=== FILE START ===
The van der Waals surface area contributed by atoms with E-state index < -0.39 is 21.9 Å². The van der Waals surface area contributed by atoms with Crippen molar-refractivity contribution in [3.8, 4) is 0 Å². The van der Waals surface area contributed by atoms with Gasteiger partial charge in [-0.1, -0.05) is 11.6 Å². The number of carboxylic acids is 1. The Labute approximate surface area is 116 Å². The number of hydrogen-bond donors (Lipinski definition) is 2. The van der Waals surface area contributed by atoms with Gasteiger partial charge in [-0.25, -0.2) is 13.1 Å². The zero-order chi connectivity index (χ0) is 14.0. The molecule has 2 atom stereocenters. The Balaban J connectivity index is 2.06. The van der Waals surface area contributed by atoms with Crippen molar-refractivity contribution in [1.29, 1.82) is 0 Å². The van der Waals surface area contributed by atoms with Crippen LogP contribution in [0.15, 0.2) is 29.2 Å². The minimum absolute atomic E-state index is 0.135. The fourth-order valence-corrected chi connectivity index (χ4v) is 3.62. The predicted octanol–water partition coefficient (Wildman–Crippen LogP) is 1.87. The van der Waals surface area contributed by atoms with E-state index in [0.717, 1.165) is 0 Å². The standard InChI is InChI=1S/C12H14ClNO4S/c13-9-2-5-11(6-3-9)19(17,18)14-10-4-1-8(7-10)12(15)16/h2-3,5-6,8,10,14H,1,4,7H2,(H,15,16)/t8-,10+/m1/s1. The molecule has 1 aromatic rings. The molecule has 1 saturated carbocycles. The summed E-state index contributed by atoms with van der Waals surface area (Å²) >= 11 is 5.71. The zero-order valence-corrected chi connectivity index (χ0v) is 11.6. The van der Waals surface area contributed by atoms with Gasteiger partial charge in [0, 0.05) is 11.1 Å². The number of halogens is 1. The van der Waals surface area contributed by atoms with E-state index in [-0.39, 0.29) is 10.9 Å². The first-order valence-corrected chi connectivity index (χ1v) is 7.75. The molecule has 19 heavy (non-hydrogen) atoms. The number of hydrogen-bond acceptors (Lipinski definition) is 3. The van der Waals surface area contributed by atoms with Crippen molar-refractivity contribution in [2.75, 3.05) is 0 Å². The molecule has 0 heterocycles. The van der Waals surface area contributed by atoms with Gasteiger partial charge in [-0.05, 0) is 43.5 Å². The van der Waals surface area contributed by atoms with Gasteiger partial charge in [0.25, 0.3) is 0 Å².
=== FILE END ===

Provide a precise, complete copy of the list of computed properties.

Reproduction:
The van der Waals surface area contributed by atoms with E-state index < -0.39 is 21.9 Å². The van der Waals surface area contributed by atoms with Crippen molar-refractivity contribution in [3.8, 4) is 0 Å². The van der Waals surface area contributed by atoms with Gasteiger partial charge in [-0.1, -0.05) is 11.6 Å². The number of carboxylic acids is 1. The Labute approximate surface area is 116 Å². The number of hydrogen-bond donors (Lipinski definition) is 2. The van der Waals surface area contributed by atoms with Gasteiger partial charge in [-0.25, -0.2) is 13.1 Å². The zero-order chi connectivity index (χ0) is 14.0. The molecule has 2 atom stereocenters. The Balaban J connectivity index is 2.06. The van der Waals surface area contributed by atoms with Crippen molar-refractivity contribution in [1.29, 1.82) is 0 Å². The van der Waals surface area contributed by atoms with Crippen LogP contribution in [0.15, 0.2) is 29.2 Å². The minimum absolute atomic E-state index is 0.135. The fourth-order valence-corrected chi connectivity index (χ4v) is 3.62. The predicted octanol–water partition coefficient (Wildman–Crippen LogP) is 1.87. The van der Waals surface area contributed by atoms with E-state index in [0.717, 1.165) is 0 Å². The standard InChI is InChI=1S/C12H14ClNO4S/c13-9-2-5-11(6-3-9)19(17,18)14-10-4-1-8(7-10)12(15)16/h2-3,5-6,8,10,14H,1,4,7H2,(H,15,16)/t8-,10+/m1/s1. The molecule has 1 aromatic rings. The molecule has 1 saturated carbocycles. The summed E-state index contributed by atoms with van der Waals surface area (Å²) >= 11 is 5.71. The zero-order valence-corrected chi connectivity index (χ0v) is 11.6. The van der Waals surface area contributed by atoms with Gasteiger partial charge in [0, 0.05) is 11.1 Å². The number of halogens is 1. The van der Waals surface area contributed by atoms with E-state index in [-0.39, 0.29) is 10.9 Å². The first-order valence-corrected chi connectivity index (χ1v) is 7.75. The molecule has 19 heavy (non-hydrogen) atoms. The number of hydrogen-bond acceptors (Lipinski definition) is 3. The van der Waals surface area contributed by atoms with Crippen molar-refractivity contribution in [2.75, 3.05) is 0 Å². The molecule has 0 heterocycles. The van der Waals surface area contributed by atoms with Gasteiger partial charge in [-0.05, 0) is 43.5 Å². The van der Waals surface area contributed by atoms with Gasteiger partial charge in [0.25, 0.3) is 0 Å².